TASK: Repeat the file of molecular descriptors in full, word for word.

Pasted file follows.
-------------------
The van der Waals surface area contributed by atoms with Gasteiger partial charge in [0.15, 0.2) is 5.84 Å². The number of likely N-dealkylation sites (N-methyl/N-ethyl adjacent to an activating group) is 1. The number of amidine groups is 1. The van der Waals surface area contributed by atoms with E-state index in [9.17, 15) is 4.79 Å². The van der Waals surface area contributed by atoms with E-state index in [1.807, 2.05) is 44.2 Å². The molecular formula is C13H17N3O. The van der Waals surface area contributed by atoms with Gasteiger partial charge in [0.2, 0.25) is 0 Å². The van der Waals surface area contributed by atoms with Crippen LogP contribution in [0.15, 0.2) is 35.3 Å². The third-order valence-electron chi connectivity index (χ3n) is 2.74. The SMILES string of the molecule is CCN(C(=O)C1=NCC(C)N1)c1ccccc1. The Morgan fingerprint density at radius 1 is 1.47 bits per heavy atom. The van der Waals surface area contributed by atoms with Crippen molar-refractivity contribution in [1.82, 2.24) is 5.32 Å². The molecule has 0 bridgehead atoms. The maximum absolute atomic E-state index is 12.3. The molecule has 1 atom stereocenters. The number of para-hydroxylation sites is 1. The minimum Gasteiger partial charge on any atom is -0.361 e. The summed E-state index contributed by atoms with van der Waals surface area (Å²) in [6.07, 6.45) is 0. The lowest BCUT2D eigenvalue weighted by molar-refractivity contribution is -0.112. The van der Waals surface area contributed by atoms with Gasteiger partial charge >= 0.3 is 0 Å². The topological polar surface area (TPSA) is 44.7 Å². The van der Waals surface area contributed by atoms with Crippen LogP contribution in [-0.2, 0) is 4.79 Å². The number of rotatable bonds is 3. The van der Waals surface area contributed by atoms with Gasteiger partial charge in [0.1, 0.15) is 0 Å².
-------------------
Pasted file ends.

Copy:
The van der Waals surface area contributed by atoms with Gasteiger partial charge in [0.15, 0.2) is 5.84 Å². The number of likely N-dealkylation sites (N-methyl/N-ethyl adjacent to an activating group) is 1. The number of amidine groups is 1. The van der Waals surface area contributed by atoms with E-state index in [9.17, 15) is 4.79 Å². The van der Waals surface area contributed by atoms with E-state index in [1.807, 2.05) is 44.2 Å². The molecular formula is C13H17N3O. The van der Waals surface area contributed by atoms with Gasteiger partial charge in [0.2, 0.25) is 0 Å². The van der Waals surface area contributed by atoms with Crippen LogP contribution in [0.15, 0.2) is 35.3 Å². The third-order valence-electron chi connectivity index (χ3n) is 2.74. The SMILES string of the molecule is CCN(C(=O)C1=NCC(C)N1)c1ccccc1. The Morgan fingerprint density at radius 1 is 1.47 bits per heavy atom. The van der Waals surface area contributed by atoms with Crippen molar-refractivity contribution in [1.82, 2.24) is 5.32 Å². The molecule has 0 bridgehead atoms. The maximum absolute atomic E-state index is 12.3. The molecule has 1 atom stereocenters. The number of para-hydroxylation sites is 1. The minimum Gasteiger partial charge on any atom is -0.361 e. The summed E-state index contributed by atoms with van der Waals surface area (Å²) in [6.07, 6.45) is 0. The lowest BCUT2D eigenvalue weighted by molar-refractivity contribution is -0.112. The van der Waals surface area contributed by atoms with Gasteiger partial charge >= 0.3 is 0 Å². The topological polar surface area (TPSA) is 44.7 Å². The van der Waals surface area contributed by atoms with Crippen LogP contribution in [-0.2, 0) is 4.79 Å². The number of rotatable bonds is 3. The van der Waals surface area contributed by atoms with Gasteiger partial charge in [0.1, 0.15) is 0 Å².